WASHINGTON — President Obama's stimulus plan spared tens of thousands of teachers from losing their jobs, state officials said Monday amid a nationwide effort to calculate the effect of Washington's $787 billion recovery package.
State officials around the U.S. worked to meet a Saturday reporting deadline as part of the most ambitious effort to calculate in real time the effect of a government spending program. From 11 jobs repaving a road in Caldwell, Texas, to one job at Utah food banks, to two forensic scientist positions in North Dakota, states were required to say exactly what became of billions in government aid.
The national data won't be available until later this month. But based on preliminary information obtained by the Associated Press from a handful of states, teachers appear to have benefited most from early spending. That's because the stimulus sent billions of dollars to help stabilize state budgets, sparing what officials said would have teacher layoffs.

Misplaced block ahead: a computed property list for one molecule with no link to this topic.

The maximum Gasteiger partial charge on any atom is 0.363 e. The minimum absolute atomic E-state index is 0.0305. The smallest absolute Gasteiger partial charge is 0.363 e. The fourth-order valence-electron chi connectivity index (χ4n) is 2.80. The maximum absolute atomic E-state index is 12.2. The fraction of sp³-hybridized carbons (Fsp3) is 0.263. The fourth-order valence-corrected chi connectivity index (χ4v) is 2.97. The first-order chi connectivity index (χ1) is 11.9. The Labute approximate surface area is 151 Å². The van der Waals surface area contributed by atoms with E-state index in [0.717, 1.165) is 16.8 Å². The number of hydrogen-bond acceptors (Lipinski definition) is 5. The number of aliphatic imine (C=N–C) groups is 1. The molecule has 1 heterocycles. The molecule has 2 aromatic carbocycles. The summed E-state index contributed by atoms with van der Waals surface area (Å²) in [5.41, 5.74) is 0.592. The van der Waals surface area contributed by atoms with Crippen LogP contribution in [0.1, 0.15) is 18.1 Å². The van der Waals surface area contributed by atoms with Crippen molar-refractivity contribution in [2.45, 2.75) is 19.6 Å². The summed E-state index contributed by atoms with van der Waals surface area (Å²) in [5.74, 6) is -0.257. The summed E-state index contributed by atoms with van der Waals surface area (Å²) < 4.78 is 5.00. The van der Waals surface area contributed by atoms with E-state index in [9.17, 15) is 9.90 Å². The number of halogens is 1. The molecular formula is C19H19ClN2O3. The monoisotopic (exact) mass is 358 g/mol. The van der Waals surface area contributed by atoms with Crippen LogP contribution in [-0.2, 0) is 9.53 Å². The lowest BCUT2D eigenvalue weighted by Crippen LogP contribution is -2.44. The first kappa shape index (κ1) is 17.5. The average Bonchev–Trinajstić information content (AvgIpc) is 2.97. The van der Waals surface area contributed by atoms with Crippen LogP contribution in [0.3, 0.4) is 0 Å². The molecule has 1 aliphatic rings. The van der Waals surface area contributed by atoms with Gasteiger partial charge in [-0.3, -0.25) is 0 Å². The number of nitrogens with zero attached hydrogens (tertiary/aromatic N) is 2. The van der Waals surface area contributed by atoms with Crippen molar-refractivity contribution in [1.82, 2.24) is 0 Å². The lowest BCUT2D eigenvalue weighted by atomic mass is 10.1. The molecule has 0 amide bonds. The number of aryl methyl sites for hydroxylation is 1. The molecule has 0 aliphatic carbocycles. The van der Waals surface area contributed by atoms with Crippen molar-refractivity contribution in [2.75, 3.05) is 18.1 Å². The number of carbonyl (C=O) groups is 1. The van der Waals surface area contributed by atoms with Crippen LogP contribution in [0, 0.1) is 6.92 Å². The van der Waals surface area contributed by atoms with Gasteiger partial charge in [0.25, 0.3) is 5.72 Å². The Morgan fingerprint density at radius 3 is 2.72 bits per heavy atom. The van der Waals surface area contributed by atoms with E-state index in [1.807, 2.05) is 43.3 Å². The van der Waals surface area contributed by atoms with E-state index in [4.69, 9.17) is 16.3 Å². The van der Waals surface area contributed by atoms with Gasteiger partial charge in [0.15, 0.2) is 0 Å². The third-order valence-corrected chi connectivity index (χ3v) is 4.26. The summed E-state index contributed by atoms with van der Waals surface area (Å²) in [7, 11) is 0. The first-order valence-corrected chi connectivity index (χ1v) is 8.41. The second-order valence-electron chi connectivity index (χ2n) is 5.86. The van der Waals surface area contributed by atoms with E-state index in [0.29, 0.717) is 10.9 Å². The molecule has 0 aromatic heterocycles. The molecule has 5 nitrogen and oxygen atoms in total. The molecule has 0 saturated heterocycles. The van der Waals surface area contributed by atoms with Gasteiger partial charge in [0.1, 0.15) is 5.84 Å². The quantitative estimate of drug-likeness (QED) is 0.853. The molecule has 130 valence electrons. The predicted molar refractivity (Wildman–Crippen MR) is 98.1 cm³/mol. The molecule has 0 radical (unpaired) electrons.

In California, the stimulus was credited with saving or creating 62,000 jobs in public schools and state universities. Utah reported saving about 2,600 teaching jobs. In both states, education jobs represented about two-thirds of the total stimulus job number. Missouri reported more than 8,500 school jobs, Minnesota more than 5,900. In Michigan, where officials said 19,500 jobs have been saved or created, three out of four were in education.
Construction companies also are expected to report strong job numbers thanks to billions of dollars in highway money, but those figures will vary because some states have spent that money faster than others. Unlike construction jobs, which require bidding and contracting, teaching jobs were relatively quick to save once billions of dollars in aid arrived from Washington.
Job estimates have become political chips in the debate on whether the stimulus was worth its hefty price tag, particularly since many of the jobs created are temporary contract positions. Since the president signed the bill in February, millions of jobs have been lost and unemployment has climbed higher than White House aides predicted.
The Obama administration, bolstered by some economists and anecdotal evidence, has said things would have been far worse without the stimulus. The White House says more than 1 million jobs have been saved or created so far, a figure that is so murky it can never be verified. That's because the White House estimate is based on economic models that try to calculate the effect of tax cuts and the ripple effect of government spending.